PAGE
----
In answer to the poster's original question, I too am headed for a career outside of the mainstream focus of big law, or even law firm work in general.  I am headed to a Tier 2 school that has an incredible program in Public Interest Law (and has offered me a full scholarship for that purpose) and after graduation plan on doing direct services work as either a child advocate, or in the area of womens rights (not those inherentedly granted to women, but area's of the law that are arising now that deal more exclusively with women and family issues- including but not limited to employment discrimination, domestic violence, workplace fairness laws, etc.)  The idea being that after a certain number of years doing direct services to go work with larger organization that concentrates on impact litigation or with lobbying groups.  And while the details are all still liable to change a bit, my dedication to public interest law is here to stay.

Good luck to you and all others out there who are pursuing this line of interest.

7
Here is my advice for all of you who may be looking ahead to the application process this fall and are asking yourself just how many schools to apply to.

The best advice I received, and what I and many of my friends did was to apply to 2-3 "likely" schools, 2-3 possible schools, and a couple of "reach" schools.  A likely school being one that from all numerical calculations you "should" be admitted; meaning the admittees have substantially lesser credentials than you possess- your LSAT score being 4-5 points higher than the schools average, your gpa being a good point higher, etc.  Possible schools are where your credentials are about equal to the average for those admitted (not those applying keep in mind).  "Reaches" are obvious- the best advice being to apply to schools that are reasonable reaches.  If you score a 155 don't waste your money applying to Stanford- that is not a dream, that is being stupid.  Along those same lines... if you score a 170, don't waste your money applying to T4 schools when most likely T2 schools are "likely" schools for you.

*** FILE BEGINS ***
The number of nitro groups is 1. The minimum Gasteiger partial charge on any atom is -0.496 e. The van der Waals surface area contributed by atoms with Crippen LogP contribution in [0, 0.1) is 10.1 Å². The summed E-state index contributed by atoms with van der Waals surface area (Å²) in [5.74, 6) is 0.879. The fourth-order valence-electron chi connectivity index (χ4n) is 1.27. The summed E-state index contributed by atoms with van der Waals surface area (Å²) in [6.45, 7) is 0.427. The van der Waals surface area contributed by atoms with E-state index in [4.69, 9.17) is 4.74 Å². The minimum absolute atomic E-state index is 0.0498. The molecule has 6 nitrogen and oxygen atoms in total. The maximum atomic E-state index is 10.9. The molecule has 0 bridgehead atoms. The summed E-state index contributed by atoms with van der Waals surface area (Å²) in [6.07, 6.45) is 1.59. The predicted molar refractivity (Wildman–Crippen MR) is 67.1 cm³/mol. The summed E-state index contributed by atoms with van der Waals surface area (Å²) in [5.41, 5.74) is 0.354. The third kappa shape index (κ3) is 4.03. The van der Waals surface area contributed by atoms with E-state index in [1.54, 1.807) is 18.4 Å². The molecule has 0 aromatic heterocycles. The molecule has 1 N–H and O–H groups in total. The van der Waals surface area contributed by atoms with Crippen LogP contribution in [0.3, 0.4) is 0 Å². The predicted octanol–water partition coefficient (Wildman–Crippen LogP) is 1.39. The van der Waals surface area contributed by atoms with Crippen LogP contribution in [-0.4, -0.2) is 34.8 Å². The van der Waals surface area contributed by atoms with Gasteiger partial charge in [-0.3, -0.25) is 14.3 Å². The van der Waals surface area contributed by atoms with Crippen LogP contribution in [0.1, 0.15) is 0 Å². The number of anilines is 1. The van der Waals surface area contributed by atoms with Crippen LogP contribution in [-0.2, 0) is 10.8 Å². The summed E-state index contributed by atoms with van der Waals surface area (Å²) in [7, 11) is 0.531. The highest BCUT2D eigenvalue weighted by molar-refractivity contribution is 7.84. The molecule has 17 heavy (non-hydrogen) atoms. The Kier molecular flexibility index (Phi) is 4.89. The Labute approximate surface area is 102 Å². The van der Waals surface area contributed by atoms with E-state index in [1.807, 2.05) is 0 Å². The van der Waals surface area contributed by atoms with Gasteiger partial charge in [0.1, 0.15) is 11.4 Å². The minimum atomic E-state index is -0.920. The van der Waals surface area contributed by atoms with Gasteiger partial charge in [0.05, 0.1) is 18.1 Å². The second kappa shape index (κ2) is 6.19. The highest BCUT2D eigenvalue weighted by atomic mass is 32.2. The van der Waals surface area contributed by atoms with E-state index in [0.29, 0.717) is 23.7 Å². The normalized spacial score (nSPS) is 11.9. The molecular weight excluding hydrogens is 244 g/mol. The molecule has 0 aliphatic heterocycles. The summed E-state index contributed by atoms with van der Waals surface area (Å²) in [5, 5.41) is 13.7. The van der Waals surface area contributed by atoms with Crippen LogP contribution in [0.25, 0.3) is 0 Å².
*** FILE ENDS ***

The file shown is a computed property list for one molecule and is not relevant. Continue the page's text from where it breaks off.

The exception being if you fall in that highly unpredictable LSAT range.  If you've got a good GPA from a good school, and get a score on the LSAT between a 162 and a 168 your chances of getting into a school in the top 50 are very hard to calculate.  You have a 50% chance at most schools #15-30 and so it is a good idea to apply to more than just 3 or 4, if you can afford it.  For example, I have a 162 and was admitted out of state to UT Austin (#15) but waitlisted at George Washington. 

Key things to keep in mind however is that the numbers you see posted are numbers from two years ago (this fall the numbers will be from the adademic year for 2003-2004) and with the astronomical amount of applications it is smart to add at least 2 if not 3 to the ranges for LSAT and GPA that the school has listed.  Meaning, if the school's 25%-27% LSAT is listed as 162-165, assume that those numbers are now 164-168, certainly for the top 50 schools, and most likely for the full top 100, and apply based on those calculations. 

2 main pieces of advice- First, take your LSAT early.  That way you can know what your scores are when you apply and can make better decisions about your chances at certain schools. This allows schools to get their information to you early, especially from schools that you might qualify for scholarships from, and allows you to get your applications in early. Second, do your research about schools before you apply.  Lots of people apply to 20 schools, spend $1000, and then get accepted to schools and realize they truly do not want to go there.  If you can figure that out before hand, you will be better able to direct your time and money.  If you can figure out what size of school you are looking for, what kind of law you think you might want to go into, an area of the country where you think you want to live.  More important than knowing what you do want though, is knowing what you don't want.  If you hate the cold, it would be silly to apply to Michigan (even though they are a fabulous school).  For you, it probably makes sense to apply to a sligthly less fabulous school in an area of the country you will find more enjoyable.

Finally, apply to all those schools you would actually consider that offer you fee waivers.  This costs you nothing and opens up your options. These schools are also more likely to accept you, and even offer you money.  I came very close to attending a school I hadn't given much thought to until I received literature and a fee waiver from them in the mail in October.

Good luck and as insane as this process is, don't let it get you too crazy.

8
Pre-Law in high school / Re: Am I doing the Right Thing?
« on: July 08, 2004, 01:52:33 PM »